Wednesday, March 31, 2010

Posts of Others: Insightful, Thought-Provoking

This morning I think that I will steal from link to posts on the blogs of others. A couple of blogs yesterday caught my eye as they dealt with different topics that, in an odd way, are connected to one another. Both are from my growing 'circle of writing friends.' If you are not familiar with these folks, please take the time to drop by their blogs and read their schtuff.

I will first send you to Aaron Polson's blog post from yesterday: "Why I'll Never Make a Living as a Writer." Mr. Polson, educator and molder of young minds, explores the state of short fiction and the state of 'popular art' in general. His post is fueled by a recent comment on Robert Swartwoods's blog that basically said "...if you want people to read what you write, then you have to write what people want to read..." An interesting post, and interesting comments on the 'fluff vs. art' issue.

My next referral is to Cathy Olliffe's post yesterday on her blog Life on the Muskoka River. She posts about Hugh Garner, whom she describes as Canadian 'literary bad-boy' of the 1950's and 60's. He often wrote of the mean streets of Toronto, from his working-class roots, and managed to eek out a living as a full-time writer.

Check out her link to Historical Perspectives on Canadian Publishing that describes Garner as...an outspoken social critic and self proclaimed “one man trade union,” Garner was not afraid to argue with his agents, publishers, and editors in order to control the content of his writing, ensure that his books were properly displayed in retail outlets, and to squeeze as much income as he could from his published works.

Hugh Garner is one of Cathy's literary heroes. After reading her post and the link I can understand why. He managed to 'out-tough' a tough business and stay in control of his writing. I wonder how he would have managed in this wondrous age of Internet publishing.

11 comments:

Cathy Olliffe said...

Cool. Certainly not what I expected this morning, Alan, but cool nevertheless. Have you read The Yellow Sweater? I need to get myself to a book store and pick it up again.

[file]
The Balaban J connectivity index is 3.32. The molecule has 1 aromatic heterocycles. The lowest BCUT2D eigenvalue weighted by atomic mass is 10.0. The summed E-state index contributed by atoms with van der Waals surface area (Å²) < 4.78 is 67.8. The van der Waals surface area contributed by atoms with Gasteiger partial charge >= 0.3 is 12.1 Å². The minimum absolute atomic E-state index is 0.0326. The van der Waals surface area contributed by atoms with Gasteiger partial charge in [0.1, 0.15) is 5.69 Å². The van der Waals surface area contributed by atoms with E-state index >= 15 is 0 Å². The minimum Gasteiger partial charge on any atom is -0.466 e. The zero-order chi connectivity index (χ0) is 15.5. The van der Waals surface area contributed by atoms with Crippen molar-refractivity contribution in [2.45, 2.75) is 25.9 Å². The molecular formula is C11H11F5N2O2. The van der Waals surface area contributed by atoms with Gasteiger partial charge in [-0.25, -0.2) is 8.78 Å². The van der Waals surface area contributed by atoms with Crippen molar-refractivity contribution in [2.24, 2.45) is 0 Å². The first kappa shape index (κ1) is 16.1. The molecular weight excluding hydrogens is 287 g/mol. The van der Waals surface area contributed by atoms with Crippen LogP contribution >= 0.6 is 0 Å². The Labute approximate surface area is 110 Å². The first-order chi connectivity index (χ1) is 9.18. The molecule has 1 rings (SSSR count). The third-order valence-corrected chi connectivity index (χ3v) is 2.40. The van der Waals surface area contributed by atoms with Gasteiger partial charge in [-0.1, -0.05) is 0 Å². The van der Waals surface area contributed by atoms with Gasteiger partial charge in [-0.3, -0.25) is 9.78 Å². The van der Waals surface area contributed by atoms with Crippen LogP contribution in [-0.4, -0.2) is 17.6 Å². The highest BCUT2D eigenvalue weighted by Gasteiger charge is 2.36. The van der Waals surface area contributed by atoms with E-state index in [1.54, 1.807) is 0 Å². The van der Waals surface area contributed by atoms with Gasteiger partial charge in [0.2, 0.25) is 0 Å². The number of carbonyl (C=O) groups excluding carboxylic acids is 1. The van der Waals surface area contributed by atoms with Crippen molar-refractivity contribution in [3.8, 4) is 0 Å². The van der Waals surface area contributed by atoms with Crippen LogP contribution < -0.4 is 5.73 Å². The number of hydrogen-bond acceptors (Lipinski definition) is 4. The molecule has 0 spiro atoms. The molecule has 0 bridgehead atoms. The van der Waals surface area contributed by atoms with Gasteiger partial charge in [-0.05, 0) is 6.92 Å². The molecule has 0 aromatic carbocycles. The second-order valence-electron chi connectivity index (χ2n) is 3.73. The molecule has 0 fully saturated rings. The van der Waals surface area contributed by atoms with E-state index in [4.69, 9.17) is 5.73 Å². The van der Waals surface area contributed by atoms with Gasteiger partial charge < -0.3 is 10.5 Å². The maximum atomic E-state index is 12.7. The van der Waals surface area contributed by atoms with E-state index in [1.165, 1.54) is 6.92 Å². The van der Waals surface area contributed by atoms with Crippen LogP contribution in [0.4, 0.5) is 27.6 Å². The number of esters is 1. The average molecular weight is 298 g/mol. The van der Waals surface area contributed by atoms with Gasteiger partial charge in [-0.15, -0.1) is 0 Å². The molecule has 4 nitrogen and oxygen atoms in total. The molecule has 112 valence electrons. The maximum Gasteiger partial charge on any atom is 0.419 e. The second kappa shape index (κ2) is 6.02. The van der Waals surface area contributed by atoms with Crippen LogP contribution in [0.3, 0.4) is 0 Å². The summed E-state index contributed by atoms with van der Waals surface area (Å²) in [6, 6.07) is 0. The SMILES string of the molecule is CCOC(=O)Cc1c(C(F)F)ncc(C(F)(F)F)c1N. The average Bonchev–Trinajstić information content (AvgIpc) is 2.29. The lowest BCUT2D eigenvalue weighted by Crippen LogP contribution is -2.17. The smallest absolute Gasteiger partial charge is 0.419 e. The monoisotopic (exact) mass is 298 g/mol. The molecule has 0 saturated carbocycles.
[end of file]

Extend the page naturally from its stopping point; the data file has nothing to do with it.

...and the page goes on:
By the way, I never asked about your last post - who's the character at the top?

Anton Gully said...

A Yorkshireman that squabbled about money? Shocking.

Laurita said...

Thanks for the link, Alan. Aaron's post was very interesting, I like what he has to say.

Cathy is already one of my favourite stops of the day. Like yours, her blog is always interesting.

Aaron Polson said...

Alan - Thanks for calling me a "molder" of young minds (it beats "corruptor" by a long shot). ;)

Natalie L. Sin said...

Well sure, but my post had the word penis in the title ; )

Alan W. Davidson said...

Cathy- Nope, haven't read the Yellow Sweater. To be honest, I hadn't heard of the man until reading your post. Not someone we focussed on back in school.

Anton- Ha! Some would say that about the Scots. Perhaps he was a generation or two removed...

Laurita- Thank You. I enjoyed the story you posted of L. Hearn yesterday ;)

Aaron- I'm sure it's a label your bear honourably...and you've probably been called other things...

Nat- My apologies. I should have called the post: Insightful, Thought-Provoking and Sexy. Or Lusty. Something along those lines that would have been more inclusive of you. Forgive me.

katey said...

That's one of the best things about the blog circuit-- people are perpetually inspiring me to think. Part of me thinks that should annoy me, but they're too much fun.

Jarmara Falconer said...

Stealing, Never! Sharing wonderful sites... Most certainly! Thank you, Alan. Have a great Easter with your family.

K.C. Shaw said...

Aaron's post has really gotten me thinking. I'm not sure how much of my recent writing has been me really having fun and how much has been me trying to find a commercially accessible project. I suppose the "having fun" part is important no matter what.

Happy Easter!

ERIN COLE said...

Thanks for the links. These do raise good questions and real concerns for every writer.

kathryn said...

I'm always intrigued by what people have in mind when they write on their blogs. Some seem to utilize it more for an online diary...others have a natural ability to entertain.

Since there are tens of millions of blogs (according to my source @ Google, who refused to narrow it down to even a ballpark estimate) it's amazing that we find each other...but I'm glad we do. Now, we can only hope that agents and publishers are smart enough to comb the World Wide Web for talent...